Adding Users in a Test Project Server Environment

Ran into this problem a couple of weeks ago and figured it was worth a post.  I’d created a new instance in a test domain (tAD) to support training.  This domain had a one way trusted relationship to our production domain (pAD).

However, I kept running into an issue.  Whenever I’d go into Project Server (2010) and add a user from pAD, I would get the following error message.

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For the search engines…..

The resource could not be saved due to the following reasons:

  • The NT account specified is invalid.  Check the spelling of the user name, verify that a valid domain name was included, and check that a duplicate domain was not used.

I’m sure there’s a more elegant solution, but the workaround we determined was to have each of the training students hit the new environment (which predictably resulted in them getting an Access Denied message).  Once they’d hit it at least once, I could safely add them to the Project Server user groups.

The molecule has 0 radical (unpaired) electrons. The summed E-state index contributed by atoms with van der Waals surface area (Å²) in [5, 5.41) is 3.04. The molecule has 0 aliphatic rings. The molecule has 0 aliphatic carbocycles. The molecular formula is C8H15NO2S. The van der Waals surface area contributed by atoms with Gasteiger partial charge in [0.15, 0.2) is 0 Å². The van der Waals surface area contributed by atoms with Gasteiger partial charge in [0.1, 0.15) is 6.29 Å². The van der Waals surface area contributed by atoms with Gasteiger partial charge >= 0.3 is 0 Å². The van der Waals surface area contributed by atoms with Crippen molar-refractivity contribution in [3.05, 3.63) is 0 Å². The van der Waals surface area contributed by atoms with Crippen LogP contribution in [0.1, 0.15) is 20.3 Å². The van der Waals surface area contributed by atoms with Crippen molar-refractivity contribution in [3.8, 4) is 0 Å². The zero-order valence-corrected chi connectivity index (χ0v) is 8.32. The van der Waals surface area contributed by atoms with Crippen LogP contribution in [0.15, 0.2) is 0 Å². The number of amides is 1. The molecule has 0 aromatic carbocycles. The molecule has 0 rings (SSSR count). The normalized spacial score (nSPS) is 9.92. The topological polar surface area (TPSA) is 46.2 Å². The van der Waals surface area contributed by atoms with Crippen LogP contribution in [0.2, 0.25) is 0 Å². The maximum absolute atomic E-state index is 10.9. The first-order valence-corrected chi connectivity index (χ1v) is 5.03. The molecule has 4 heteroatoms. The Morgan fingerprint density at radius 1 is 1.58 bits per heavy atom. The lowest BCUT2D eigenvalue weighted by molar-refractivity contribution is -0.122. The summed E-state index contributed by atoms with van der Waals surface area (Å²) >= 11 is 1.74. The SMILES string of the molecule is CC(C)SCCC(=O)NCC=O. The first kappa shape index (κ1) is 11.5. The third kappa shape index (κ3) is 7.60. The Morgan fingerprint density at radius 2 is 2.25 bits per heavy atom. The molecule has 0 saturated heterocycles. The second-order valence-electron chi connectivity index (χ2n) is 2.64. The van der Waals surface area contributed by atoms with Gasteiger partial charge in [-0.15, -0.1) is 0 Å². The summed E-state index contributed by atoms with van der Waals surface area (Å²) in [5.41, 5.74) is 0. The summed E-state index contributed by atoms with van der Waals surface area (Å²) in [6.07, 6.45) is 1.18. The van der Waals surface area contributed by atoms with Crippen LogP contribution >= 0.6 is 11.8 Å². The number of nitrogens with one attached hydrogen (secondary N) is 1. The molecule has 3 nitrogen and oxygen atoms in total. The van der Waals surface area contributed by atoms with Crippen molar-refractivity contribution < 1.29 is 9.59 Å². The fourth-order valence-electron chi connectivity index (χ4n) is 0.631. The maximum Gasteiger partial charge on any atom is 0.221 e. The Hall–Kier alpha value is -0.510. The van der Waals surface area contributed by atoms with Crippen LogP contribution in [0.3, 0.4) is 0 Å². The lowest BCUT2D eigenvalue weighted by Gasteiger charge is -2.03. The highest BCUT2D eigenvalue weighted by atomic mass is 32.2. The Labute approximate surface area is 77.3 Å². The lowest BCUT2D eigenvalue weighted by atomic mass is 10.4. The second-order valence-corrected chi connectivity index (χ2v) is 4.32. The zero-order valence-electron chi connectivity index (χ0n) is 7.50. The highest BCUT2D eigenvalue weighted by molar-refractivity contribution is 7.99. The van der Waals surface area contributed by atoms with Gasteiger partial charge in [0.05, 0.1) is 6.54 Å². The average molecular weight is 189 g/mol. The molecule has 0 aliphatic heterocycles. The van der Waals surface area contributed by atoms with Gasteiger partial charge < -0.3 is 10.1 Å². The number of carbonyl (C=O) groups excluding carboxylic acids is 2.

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Adding Users in a Test Project Server Environment

Project 2013 On-Premises: The Missing Settings

For those of you just dipping your toes into the new world of Project Server, you might have noticed some key settings that are now missing from the main Server Settings screen.

The first thing you may notice are all of the missing security settings.  Here’s the default.

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And here’s the same screen with all of the settings displayed.

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The basic issue here is that Project Server now operates in two security modes: SharePoint and Project Server.  The default is SharePoint mode which leverages the SharePoint security model.  With some Powershell commands, we can enable the Project Server (or “Classic”) mode.